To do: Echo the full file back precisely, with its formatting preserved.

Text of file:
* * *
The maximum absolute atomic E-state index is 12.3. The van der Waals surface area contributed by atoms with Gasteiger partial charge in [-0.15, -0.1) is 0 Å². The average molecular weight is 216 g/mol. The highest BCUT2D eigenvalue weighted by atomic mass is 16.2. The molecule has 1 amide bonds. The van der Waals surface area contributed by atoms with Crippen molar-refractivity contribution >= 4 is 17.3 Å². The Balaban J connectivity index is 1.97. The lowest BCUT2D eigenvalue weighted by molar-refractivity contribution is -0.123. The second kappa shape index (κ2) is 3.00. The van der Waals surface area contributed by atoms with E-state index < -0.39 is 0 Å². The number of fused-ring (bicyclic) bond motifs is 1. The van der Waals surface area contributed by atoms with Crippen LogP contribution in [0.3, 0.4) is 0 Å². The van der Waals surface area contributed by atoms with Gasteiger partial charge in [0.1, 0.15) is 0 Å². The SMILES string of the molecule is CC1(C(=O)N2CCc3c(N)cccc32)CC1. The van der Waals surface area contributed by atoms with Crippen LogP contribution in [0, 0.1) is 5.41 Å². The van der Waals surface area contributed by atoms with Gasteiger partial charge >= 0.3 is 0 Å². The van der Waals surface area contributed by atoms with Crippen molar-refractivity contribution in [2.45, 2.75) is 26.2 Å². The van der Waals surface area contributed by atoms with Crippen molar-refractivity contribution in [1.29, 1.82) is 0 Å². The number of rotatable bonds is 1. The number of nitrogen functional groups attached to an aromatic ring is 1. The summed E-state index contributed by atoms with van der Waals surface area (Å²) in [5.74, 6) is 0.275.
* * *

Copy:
The maximum absolute atomic E-state index is 12.3. The van der Waals surface area contributed by atoms with Gasteiger partial charge in [-0.15, -0.1) is 0 Å². The average molecular weight is 216 g/mol. The highest BCUT2D eigenvalue weighted by atomic mass is 16.2. The molecule has 1 amide bonds. The van der Waals surface area contributed by atoms with Crippen molar-refractivity contribution >= 4 is 17.3 Å². The Balaban J connectivity index is 1.97. The lowest BCUT2D eigenvalue weighted by molar-refractivity contribution is -0.123. The second kappa shape index (κ2) is 3.00. The van der Waals surface area contributed by atoms with E-state index < -0.39 is 0 Å². The number of fused-ring (bicyclic) bond motifs is 1. The van der Waals surface area contributed by atoms with Crippen LogP contribution in [0.3, 0.4) is 0 Å². The van der Waals surface area contributed by atoms with Gasteiger partial charge in [0.1, 0.15) is 0 Å². The SMILES string of the molecule is CC1(C(=O)N2CCc3c(N)cccc32)CC1. The van der Waals surface area contributed by atoms with Crippen LogP contribution in [0, 0.1) is 5.41 Å². The van der Waals surface area contributed by atoms with Gasteiger partial charge >= 0.3 is 0 Å². The van der Waals surface area contributed by atoms with Crippen molar-refractivity contribution in [2.45, 2.75) is 26.2 Å². The van der Waals surface area contributed by atoms with Crippen molar-refractivity contribution in [1.29, 1.82) is 0 Å². The number of rotatable bonds is 1. The number of nitrogen functional groups attached to an aromatic ring is 1. The summed E-state index contributed by atoms with van der Waals surface area (Å²) in [5.74, 6) is 0.275.